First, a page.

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Denver, CO, United States

Weingardt R.G.,Richard Weingardt Consultants Inc.
Leadership and Management in Engineering | Year: 2011

Conde Balcom McCullough, one of America's greatest bridge engineers, made possible Oregon Coast Highway in mid-1930's amid the Great Depression. McCullough's other achievements include hundreds of gracefully arched spans that established Oregon's blue highways as being one of the nation's most recognized highway systems of all time. McCullough's accomplishments as Oregon's bridge engineer made him the BPR's logical choice to design and build several challenging bridges for the Inter-American Highway. The American Institute of Steel Construction named McCullough's John McLoughlin Bridge over the Clackamas River its most meritorious structure of 1933, and in 1934 McCullough was granted an honorary doctor of engineering degree from OSU. After World War II, the BPR asked McCullough to return to Central America to continue work on the Inter-American Highway. Source


Weingardt R.G.,Richard Weingardt Consultants Inc.
Leadership and Management in Engineering | Year: 2013

The most celebrated Confederate general of the American Civil War (1861-1865), Robert Edward Lee, was and remains a bigger-than-life historic figure. Nicknamed the 'Marble Man,' the tall lean Virginian came to be even more revered among Southerners after his surrender to superior Union Army forces than he had been during the war Lee was the one soldier in whom most of the higher officers of the Army of the Potomac had complete, undiluted admiration. Among the many achievements of that remarkable man, nothing is much more striking than his ability to dominant the minds of the men who were fighting against him. On July 1, 1825, an eager, serious-minded 18-year-old Virginian entered the US Military Academy at West Point, New York, with plans of studying science and engineering. Entering the academy the same year as Lee was his academic equal, a New Yorker, two years his senior, Charles Mason. Source


Weingardt R.G.,Richard Weingardt Consultants Inc.
Leadership and Management in Engineering | Year: 2010

Two bright, pioneering Iowa farm girls who have earned civil engineering degrees from Iowa State University (ISU) are Elmina who received a master's degree (MSCE) and her younger sister Alda who was awarded a bachelor's degree (BSCE). Elmina become an engineer due to her interest in mathematics and surveying, while Alda was committed to pursuing an education in engineering. In 1903 and 1904, Elmina took an year's break from her duties at ISU so that she and Alda could travel to Europe to study noteworthy architecture and engineering works. In 1916, Elmina and Alda, as a team, prepared the architectural and engineering drawings for the Teachers Cottage or Helmich House at the Arrowmont Arts and Crafts School in Gatlinburg, Tennessee. Elmina was also the more prolific writer, producing numerous articles and papers dealing with the modernization of rural home designs and improvement of sanitation conditions on farms. Source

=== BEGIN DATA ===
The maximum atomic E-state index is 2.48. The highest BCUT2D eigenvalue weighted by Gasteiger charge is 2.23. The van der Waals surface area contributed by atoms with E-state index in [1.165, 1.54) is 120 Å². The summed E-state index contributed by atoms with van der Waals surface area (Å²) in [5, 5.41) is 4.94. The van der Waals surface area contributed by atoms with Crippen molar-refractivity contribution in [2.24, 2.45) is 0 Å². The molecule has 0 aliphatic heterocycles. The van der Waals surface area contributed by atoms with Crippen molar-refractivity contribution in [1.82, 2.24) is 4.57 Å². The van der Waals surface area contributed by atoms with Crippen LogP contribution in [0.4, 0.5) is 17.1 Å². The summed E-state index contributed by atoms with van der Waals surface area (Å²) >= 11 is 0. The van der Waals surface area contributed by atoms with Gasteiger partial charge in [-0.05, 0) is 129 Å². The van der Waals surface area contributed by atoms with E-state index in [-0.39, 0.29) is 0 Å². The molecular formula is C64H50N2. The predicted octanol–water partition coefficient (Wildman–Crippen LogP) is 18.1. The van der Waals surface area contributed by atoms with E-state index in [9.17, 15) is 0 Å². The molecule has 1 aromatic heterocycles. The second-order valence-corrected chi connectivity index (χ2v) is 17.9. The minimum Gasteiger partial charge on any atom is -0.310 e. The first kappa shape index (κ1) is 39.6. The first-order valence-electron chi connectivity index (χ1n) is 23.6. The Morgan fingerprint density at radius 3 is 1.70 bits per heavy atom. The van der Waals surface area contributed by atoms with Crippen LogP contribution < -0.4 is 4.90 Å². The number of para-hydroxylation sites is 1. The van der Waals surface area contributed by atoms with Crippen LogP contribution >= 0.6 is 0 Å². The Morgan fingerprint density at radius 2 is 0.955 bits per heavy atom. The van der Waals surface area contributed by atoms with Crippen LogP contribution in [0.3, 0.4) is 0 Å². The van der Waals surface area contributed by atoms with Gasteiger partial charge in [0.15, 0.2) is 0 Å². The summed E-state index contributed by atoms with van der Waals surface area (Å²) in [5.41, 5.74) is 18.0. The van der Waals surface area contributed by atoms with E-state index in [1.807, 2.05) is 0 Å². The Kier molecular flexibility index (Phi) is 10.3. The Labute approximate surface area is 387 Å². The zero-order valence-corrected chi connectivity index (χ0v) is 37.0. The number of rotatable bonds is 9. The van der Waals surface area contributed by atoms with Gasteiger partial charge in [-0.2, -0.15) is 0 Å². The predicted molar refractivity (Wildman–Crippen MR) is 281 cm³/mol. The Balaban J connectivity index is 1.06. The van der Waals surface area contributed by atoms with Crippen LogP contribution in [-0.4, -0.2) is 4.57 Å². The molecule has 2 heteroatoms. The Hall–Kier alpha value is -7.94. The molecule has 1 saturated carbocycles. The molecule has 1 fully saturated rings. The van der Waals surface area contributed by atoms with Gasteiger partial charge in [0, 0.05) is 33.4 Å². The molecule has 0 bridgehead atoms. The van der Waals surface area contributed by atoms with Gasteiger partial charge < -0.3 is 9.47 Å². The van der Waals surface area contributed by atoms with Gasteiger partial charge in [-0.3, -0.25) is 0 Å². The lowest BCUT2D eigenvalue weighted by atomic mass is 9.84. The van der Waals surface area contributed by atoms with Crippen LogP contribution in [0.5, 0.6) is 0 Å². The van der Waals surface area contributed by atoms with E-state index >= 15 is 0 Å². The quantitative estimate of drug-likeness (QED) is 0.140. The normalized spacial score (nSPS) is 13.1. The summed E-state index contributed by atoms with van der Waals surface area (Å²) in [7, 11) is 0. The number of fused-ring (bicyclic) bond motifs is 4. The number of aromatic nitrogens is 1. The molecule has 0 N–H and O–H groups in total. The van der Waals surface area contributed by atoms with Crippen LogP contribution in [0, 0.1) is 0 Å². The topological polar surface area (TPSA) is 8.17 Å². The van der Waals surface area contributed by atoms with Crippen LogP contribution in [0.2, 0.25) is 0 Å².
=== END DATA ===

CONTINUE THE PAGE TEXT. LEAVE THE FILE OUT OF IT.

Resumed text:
Weingardt R.G.,Richard Weingardt Consultants Inc.
Leadership and Management in Engineering | Year: 2010

Leonardo da Vinci was an expert in engineering and his extensive study of all the natural sciences greatly added to his significance as an exceptional painter and sculptor. His in-depth writings and many inventions put him well ahead of his time in mathematics, geometry, optics, mechanics, geology, hydraulics, engineering, technology, and architecture. His paintings, the Mona Lisa and the Last Supper are ranked among the most famous and widely recognized works of art in the world. He made diversified countless inventions including flying machines, gliders, helicopters, parachutes, street lighting systems and city planning advances. His collection of manuscripts, which were apparently meant to be a great encyclopedia of knowledge, contained everything from the movement of the water and the study of light to the analysis of building structures and the mechanics of flight. The only major bridge structure ever built in October 2001 using his engineering plans was the Leonardo Bridge in Norway. Source


Weingardt R.G.,Richard Weingardt Consultants Inc.
Leadership and Management in Engineering | Year: 2011

The contributions of William J. Wilgus in designing and constructing the Grand Central Terminal in New York are discussed. The Grand Central Terminal was completed after undergouing construction for a period of 13 years. The magnificent complex became the city's most important transportation hub, linking long distance and commuter trains to New York's network of subways, elevated trains, and streetcars. William J. Wilgus also made significant contributions in several significant advancements in the rail transport sector in the US. He was involved in the construction of the two-story-deep underground rail yard and an intricate maze of underground structural systems. These above-the-terminal structures helped offset and finance the immense construction cost of the complex by using 'air rights' leasing concepts. Source

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